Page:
Stefan Schweinfest, Director of the Statistics Division of UN DESA praised the “quality and comprehensive data” contained in the report, but noted that many blanks remain in the global energy picture, presenting a serious challenge to effective policy making.
“There is a need for improving statistical systems that collect energy information in those countries where the most pressing energy issues remain to be addressed,” he said. “Better data are needed to inform policy accurately, particularly in developing countries, least developed countries, landlocked developing countries, and small island developing states. For this, investments in energy statistical systems are essential.”
“It is clear that the energy sector must be at the heart of any effort to lead the world on a more sustainable pathway,” said Dr Fatih Birol, the Executive Director of the International Energy Agency (IEA). “There is an urgent need for action on all technologies, especially on renewables and energy efficiency, which are key for delivering on three critical goals – energy access, climate mitigation and lower air pollution.”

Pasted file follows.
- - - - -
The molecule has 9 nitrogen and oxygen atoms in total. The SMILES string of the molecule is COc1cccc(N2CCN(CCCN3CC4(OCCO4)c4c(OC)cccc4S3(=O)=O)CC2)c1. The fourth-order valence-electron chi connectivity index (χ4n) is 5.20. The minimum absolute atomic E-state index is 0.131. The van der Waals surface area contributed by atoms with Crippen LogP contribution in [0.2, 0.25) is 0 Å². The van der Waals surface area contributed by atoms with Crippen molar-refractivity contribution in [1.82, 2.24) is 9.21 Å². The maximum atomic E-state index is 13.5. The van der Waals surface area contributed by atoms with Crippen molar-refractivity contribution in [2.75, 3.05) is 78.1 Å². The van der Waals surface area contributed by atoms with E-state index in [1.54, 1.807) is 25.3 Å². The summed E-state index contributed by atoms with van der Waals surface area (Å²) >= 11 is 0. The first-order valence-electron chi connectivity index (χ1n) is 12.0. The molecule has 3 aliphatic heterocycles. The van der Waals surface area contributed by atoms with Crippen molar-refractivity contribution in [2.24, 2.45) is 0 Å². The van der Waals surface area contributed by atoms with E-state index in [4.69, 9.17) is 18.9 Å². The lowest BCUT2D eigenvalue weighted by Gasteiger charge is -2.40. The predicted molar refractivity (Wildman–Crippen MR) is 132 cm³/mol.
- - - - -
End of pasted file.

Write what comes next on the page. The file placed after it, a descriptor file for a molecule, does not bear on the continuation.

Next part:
“To meet 2030 targets, we must make every unit of energy work harder,” said Rachel Kyte, Special Representative of the UN Secretary-General and CEO of Sustainable Energy for All. “We need to increase investment in the technologies and business models that make electricity access affordable for everyone, place even bigger bets on the remarkable capacity of renewable energy and build big markets for clean fuels and cooking access.”
Tracking SDG7: The Energy Progress Report is a joint effort of the International Energy Agency (IEA), the International Renewable Energy Agency (IRENA), the Statistics Division of the UN Department of Economic and Social Affairs (UN DESA), the World Bank, and the World Health Organization (WHO).
It is the fourth edition of this report, formerly known as the Global Tracking Framework (GTF). Funding for the report was provided by the World Bank’s Energy Sector Management Assistance Program (ESMAP).
Photo: Michael Taylor/IRENA